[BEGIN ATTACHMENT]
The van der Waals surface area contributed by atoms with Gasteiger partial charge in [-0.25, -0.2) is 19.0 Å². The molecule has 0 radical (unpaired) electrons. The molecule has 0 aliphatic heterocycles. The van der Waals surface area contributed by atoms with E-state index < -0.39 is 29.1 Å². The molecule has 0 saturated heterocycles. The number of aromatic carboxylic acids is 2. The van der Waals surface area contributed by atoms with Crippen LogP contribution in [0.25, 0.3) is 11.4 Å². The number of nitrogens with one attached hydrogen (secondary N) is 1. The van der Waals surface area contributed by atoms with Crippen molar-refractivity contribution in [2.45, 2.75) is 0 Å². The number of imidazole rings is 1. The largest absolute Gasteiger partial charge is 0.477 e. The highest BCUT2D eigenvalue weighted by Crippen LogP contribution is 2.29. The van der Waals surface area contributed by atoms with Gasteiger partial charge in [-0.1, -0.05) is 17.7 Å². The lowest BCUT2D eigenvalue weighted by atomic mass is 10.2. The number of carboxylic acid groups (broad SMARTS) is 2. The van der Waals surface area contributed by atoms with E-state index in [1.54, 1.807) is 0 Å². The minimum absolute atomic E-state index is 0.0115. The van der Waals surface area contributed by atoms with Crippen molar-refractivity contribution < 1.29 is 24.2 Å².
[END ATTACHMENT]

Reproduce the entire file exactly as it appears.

The van der Waals surface area contributed by atoms with Gasteiger partial charge in [-0.25, -0.2) is 19.0 Å². The molecule has 0 radical (unpaired) electrons. The molecule has 0 aliphatic heterocycles. The van der Waals surface area contributed by atoms with E-state index < -0.39 is 29.1 Å². The molecule has 0 saturated heterocycles. The number of aromatic carboxylic acids is 2. The van der Waals surface area contributed by atoms with Crippen LogP contribution in [0.25, 0.3) is 11.4 Å². The number of nitrogens with one attached hydrogen (secondary N) is 1. The van der Waals surface area contributed by atoms with Crippen molar-refractivity contribution in [2.45, 2.75) is 0 Å². The number of imidazole rings is 1. The largest absolute Gasteiger partial charge is 0.477 e. The highest BCUT2D eigenvalue weighted by Crippen LogP contribution is 2.29. The van der Waals surface area contributed by atoms with Gasteiger partial charge in [-0.1, -0.05) is 17.7 Å². The lowest BCUT2D eigenvalue weighted by atomic mass is 10.2. The number of carboxylic acid groups (broad SMARTS) is 2. The van der Waals surface area contributed by atoms with E-state index in [1.54, 1.807) is 0 Å². The minimum absolute atomic E-state index is 0.0115. The van der Waals surface area contributed by atoms with Crippen molar-refractivity contribution < 1.29 is 24.2 Å².